It matters that we know how many autistic people there are.
It matters that we know which proportions of them are living in (for example) independently, or with family, or in care homes, or in community with some support.
It matters that we know how many are working, or parents, or carers, or students, or retired, or in need of particular care.
It matters that we know how many of them may also have a learning disability. How many may also have ADHD. How many may also have epilepsy, or anxiety, or depression, etc. How many may need alternative communication methods. How many need adapted buildings, and what generally helps.
In times of misinformation, where anyone can take to social media and publish nonsense in a few seconds, it matters even more that the info is right.
Governments plan, using that info.
Budgets are set, using that info.
Staff are hired and trained, and sent out to do work, using that info.
Charities can plan services around the numbers of people, confident that they have reliable information for funders and for their needs.
Autistic people can begin to feel confident that there's a good general understanding of how many of us there, and what sort of things we might need.
Of course, every actual service for an individual is about meeting that person's own needs, and that will vary. I absolutely agree with that.
But, it would matter a lot if (for example) a school had 35 wheelchair users in its building, and only one accessible loo for use in break times.
It would matter a lot if someone was organising training for learning disability nurses, and none of them were told of the number of people in care settings who are also autistic (or likely to be, but not diagnosed yet), How could they get trained on autism if their management doesn't even know it's a need?
The right information also saves lives:
Autistic people can be put into painful, exhausting, terrifying brain events time after time, day after day, by services and environments that are wrong for them. Fluorescent flickering lighting, air conditioning that shrieks at a frequency that makes a room deafening, staff who turn up drenched in perfumes or aftershaves. I've lost count of the number of times staff have said to me, "We didn't know we were likely to have any autistic people in this service. We never planned for it. It is important? It's just a bit of extra difference, sort of a different personality, likes routine, yes? We can deal with that with no special training, and they'll be fine in the same places as everyone else in the service, honest." (Paraphrased).
The end result is too often those brain events leading to distress behaviour, injury, sometimes death. Brain events appear linked to forms of epilepsy, and that is a significant cause of death for autistic people. It matters that services don't know, and can't plan properly.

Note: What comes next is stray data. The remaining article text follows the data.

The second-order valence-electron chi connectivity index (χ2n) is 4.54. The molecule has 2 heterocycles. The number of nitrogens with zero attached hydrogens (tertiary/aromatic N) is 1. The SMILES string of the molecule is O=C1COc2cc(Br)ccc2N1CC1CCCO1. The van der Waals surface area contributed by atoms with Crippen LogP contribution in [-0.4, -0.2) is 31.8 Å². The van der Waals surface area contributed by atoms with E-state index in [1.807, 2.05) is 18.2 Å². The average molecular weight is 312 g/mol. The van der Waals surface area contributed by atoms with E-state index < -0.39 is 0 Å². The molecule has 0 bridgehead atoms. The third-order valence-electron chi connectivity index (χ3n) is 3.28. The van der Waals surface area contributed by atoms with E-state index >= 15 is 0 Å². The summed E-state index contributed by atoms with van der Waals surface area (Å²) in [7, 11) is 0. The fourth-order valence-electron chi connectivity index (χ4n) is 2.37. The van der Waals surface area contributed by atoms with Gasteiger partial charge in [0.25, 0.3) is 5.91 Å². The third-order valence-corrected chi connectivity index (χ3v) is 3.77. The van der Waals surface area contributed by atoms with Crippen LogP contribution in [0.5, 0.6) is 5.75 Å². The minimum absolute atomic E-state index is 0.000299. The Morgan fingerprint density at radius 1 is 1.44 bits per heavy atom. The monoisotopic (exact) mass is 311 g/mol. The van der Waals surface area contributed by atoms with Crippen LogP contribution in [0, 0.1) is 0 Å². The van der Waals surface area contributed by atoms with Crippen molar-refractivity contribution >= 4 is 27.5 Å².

We also have a whole multi-£million project set up to solve the 'problem' of the alleged vast numbers of autistic people who are allegedly utterly nonfunctional, and allegedly all costing society over £1 million each. We see paper after paper declaring how those fabricated numbers mean it's better for society that we're no longer here, as society cannot possibly afford that alleged financial burden. How it was unreasonable to expect society to provide extensive care for that many. That pre-birth choices could be invented which will mean parents never need face the alleged horror of a child who (they are told) is certain to need a lifetime of extensive and expensive care, a lifetime in nappies, unable to speak (that's something I've been told repeatedly over many years...). It's utterly horrifying stuff, such finance-based-eugenics-talk. It's resulted in very real discussions about how to erase autistic people entirely. It came from misleading information, repeated often.
Interestingly, when I did some background work on how many people are incontinent, the figure for autism wasn't really any different to the figure for the rest of people...but that's another story...
I campaign hard for the equality and worth of every single human being. I won't have eugenicist policies. Not for autism or anything else. I don't want society going down that path again, ever. But there are others who have no problems at all in viewing people as working-units and saying that if you can't earn X, you're a useless blob who should be erased. Not quite in those words, but that's the underlying message. It denies the full humanity of so many people, every single one a precious and loved person.
So, the numbers matter. They matter for getting the right structure in to support people as and when they need it. And they matter in a discussion about eugenics and the future of humanity. We've already seen too many very wonderful lives extinguished because of near-hysteria over 'cost to society'. Research Down's Syndrome, if you want more info on that.
We can do two things:
Bring to light the full humanity, the full wonderfulness of every human being.
And make sure that people have information that is based on accuracy, not hate, guesswork, ancient data or political spin. Then we can make sure services have the right provision and training, in which they can tailor person-centred support that works.